This is twisted. From the Cleveland Plain Dealer:
Ohio’s quarter-century-old domestic-violence law gives special criminal status to an assault by a family or household member and establishes unique protections for the victim. Courts also have consistently applied it to homosexual couples.
It is one of only two criminal offenses – along with menacing by stalking – that automatically gives the victim access to a protective order to keep the defendant away, and police are obligated to enforce it. Further, a violation of the protective order, or any second offense, “accelerates” misdemeanor domestic-violence charges to a felony.
The law treats anyone “living as a spouse” the same as a spouse when it comes to domestic violence: It defines domestic violence as an attack, or attempted or threatened attack, against a household member, and includes unmarried couples – so-called cohabitants.
Therein lies the rub, the public defender’s office motions contend. The new amendment forbids any state or local law that would “create or recognize a legal status for relationships of unmarried individuals that intends to approximate the design . . . of marriage.”
Yet, that is exactly what the domestic-violence law does for unmarried couples living together, says Lazarus, a third-year law student who drew up the boilerplate motion to dismiss. The law, he wrote, “clearly creates a legal relationship between unmarried individuals.”
So, that’s twisted.
And this is even more twisted: Lazarus is doing this because he’s a gay rights activist.
Yet the public defender’s tactic gives hope for opponents of Issue 1, which Ohio voters approved in November. Some lawyers who oppose the amendment say if a judge sides with the public defender’s reasoning, the court could declare the amendment a violation of the U.S. Constitution’s 14th Amendment guarantee of equal protection under the law. Specifically, a married victim of domestic violence would have more protection than an unmarried neighbor beaten by a live-in lover, and married and unmarried defendants would be treated differently as well.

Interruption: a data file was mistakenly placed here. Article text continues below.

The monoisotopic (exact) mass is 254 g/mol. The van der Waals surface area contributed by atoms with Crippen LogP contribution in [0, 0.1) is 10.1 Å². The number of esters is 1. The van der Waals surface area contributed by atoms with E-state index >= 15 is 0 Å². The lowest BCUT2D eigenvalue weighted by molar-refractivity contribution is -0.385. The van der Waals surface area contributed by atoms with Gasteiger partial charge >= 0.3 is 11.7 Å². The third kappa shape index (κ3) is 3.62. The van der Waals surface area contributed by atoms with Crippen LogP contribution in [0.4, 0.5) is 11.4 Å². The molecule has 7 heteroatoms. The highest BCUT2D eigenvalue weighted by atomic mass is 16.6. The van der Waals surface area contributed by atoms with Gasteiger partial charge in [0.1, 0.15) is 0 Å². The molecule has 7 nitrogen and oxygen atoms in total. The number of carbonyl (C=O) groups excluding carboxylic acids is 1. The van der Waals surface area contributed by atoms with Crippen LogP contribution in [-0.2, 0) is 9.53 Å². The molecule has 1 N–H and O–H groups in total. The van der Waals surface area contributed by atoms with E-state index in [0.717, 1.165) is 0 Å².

Alexandria Ruden, a Legal Aid Society domestic-violence lawyer and battered-women’s advocate, said she hopes that instead of having the unintended consequence of undermining part of the domestic-violence law, Issue 1’s unintended consequence will be its own self-destruction.
“Hopefully, instead of the [domestic-violence] statute, it will blow out the constitutional amendment,” said Ruden, who co-authored a leading legal text on Ohio’s domestic-violence law.
That, Lazarus acknowledged, is exactly why he concocted the public defender’s line of attack.
“Personally, when I was brainstorming this, it was with an eye toward, ‘How could we make this amendment look not so good?’ ” he said Wednesday.
There’s very few actions I won’t support in favor of full equality for lesbians and gays. And I guess that Lazarus could claim that he’s not attacking victims of DV, he’s just making it explicit that measure 1 attacks victims of DV. I don’t want to rush to judgment about a plan that Ms Ruden, who sounds like a very substantive advocate of DV victims, doesn’t sound hell-bent against. Maybe learning more will make me change my mind on this one.
But that all tastes sourly of rationalization. Full marriage equality is an important goal, but it’s not the only important goal. Nor is this strategy the only way of fighting measure 1.
Domestic violence victims are not tools to be used instrumentally to advance other people’s rights, but that’s how Lazarus is treating them. To attack the legal rights of domestic violence victims for political purposes is disgusting, no matter what your political purpose is.